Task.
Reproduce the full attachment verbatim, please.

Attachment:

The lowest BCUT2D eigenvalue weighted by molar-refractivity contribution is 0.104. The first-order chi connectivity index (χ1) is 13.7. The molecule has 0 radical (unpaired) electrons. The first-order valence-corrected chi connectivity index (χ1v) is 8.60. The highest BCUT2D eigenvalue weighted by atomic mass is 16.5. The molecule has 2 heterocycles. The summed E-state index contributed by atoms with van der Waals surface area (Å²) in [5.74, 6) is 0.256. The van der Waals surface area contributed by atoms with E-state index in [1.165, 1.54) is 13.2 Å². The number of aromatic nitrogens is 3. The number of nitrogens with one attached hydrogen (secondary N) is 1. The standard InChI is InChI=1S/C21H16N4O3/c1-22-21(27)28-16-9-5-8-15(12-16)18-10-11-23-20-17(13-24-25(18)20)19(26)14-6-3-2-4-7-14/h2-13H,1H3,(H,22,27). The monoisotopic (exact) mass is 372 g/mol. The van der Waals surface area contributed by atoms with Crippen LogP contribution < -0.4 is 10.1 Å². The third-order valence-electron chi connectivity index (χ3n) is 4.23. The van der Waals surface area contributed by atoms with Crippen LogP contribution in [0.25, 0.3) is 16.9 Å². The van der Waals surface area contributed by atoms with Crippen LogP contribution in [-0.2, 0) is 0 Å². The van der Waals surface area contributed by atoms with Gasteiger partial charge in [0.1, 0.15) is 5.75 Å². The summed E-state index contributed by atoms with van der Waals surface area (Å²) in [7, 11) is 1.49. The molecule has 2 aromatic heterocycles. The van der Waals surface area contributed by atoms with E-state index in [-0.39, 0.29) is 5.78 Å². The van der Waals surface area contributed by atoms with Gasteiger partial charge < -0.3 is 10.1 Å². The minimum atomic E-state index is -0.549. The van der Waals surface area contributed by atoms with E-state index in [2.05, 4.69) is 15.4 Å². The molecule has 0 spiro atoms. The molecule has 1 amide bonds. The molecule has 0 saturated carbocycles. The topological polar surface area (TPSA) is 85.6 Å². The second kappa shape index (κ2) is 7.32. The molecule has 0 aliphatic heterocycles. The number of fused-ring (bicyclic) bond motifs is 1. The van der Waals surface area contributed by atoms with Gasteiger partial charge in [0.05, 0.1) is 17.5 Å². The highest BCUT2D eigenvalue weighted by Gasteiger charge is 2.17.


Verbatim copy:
The lowest BCUT2D eigenvalue weighted by molar-refractivity contribution is 0.104. The first-order chi connectivity index (χ1) is 13.7. The molecule has 0 radical (unpaired) electrons. The first-order valence-corrected chi connectivity index (χ1v) is 8.60. The highest BCUT2D eigenvalue weighted by atomic mass is 16.5. The molecule has 2 heterocycles. The summed E-state index contributed by atoms with van der Waals surface area (Å²) in [5.74, 6) is 0.256. The van der Waals surface area contributed by atoms with E-state index in [1.165, 1.54) is 13.2 Å². The number of aromatic nitrogens is 3. The number of nitrogens with one attached hydrogen (secondary N) is 1. The standard InChI is InChI=1S/C21H16N4O3/c1-22-21(27)28-16-9-5-8-15(12-16)18-10-11-23-20-17(13-24-25(18)20)19(26)14-6-3-2-4-7-14/h2-13H,1H3,(H,22,27). The monoisotopic (exact) mass is 372 g/mol. The van der Waals surface area contributed by atoms with Crippen LogP contribution < -0.4 is 10.1 Å². The third-order valence-electron chi connectivity index (χ3n) is 4.23. The van der Waals surface area contributed by atoms with Crippen LogP contribution in [0.25, 0.3) is 16.9 Å². The van der Waals surface area contributed by atoms with Crippen LogP contribution in [-0.2, 0) is 0 Å². The van der Waals surface area contributed by atoms with Gasteiger partial charge in [0.1, 0.15) is 5.75 Å². The summed E-state index contributed by atoms with van der Waals surface area (Å²) in [7, 11) is 1.49. The molecule has 2 aromatic heterocycles. The van der Waals surface area contributed by atoms with E-state index in [-0.39, 0.29) is 5.78 Å². The van der Waals surface area contributed by atoms with Gasteiger partial charge < -0.3 is 10.1 Å². The minimum atomic E-state index is -0.549. The van der Waals surface area contributed by atoms with E-state index in [2.05, 4.69) is 15.4 Å². The molecule has 0 spiro atoms. The molecule has 1 amide bonds. The molecule has 0 saturated carbocycles. The topological polar surface area (TPSA) is 85.6 Å². The second kappa shape index (κ2) is 7.32. The molecule has 0 aliphatic heterocycles. The number of fused-ring (bicyclic) bond motifs is 1. The van der Waals surface area contributed by atoms with Gasteiger partial charge in [0.05, 0.1) is 17.5 Å². The highest BCUT2D eigenvalue weighted by Gasteiger charge is 2.17.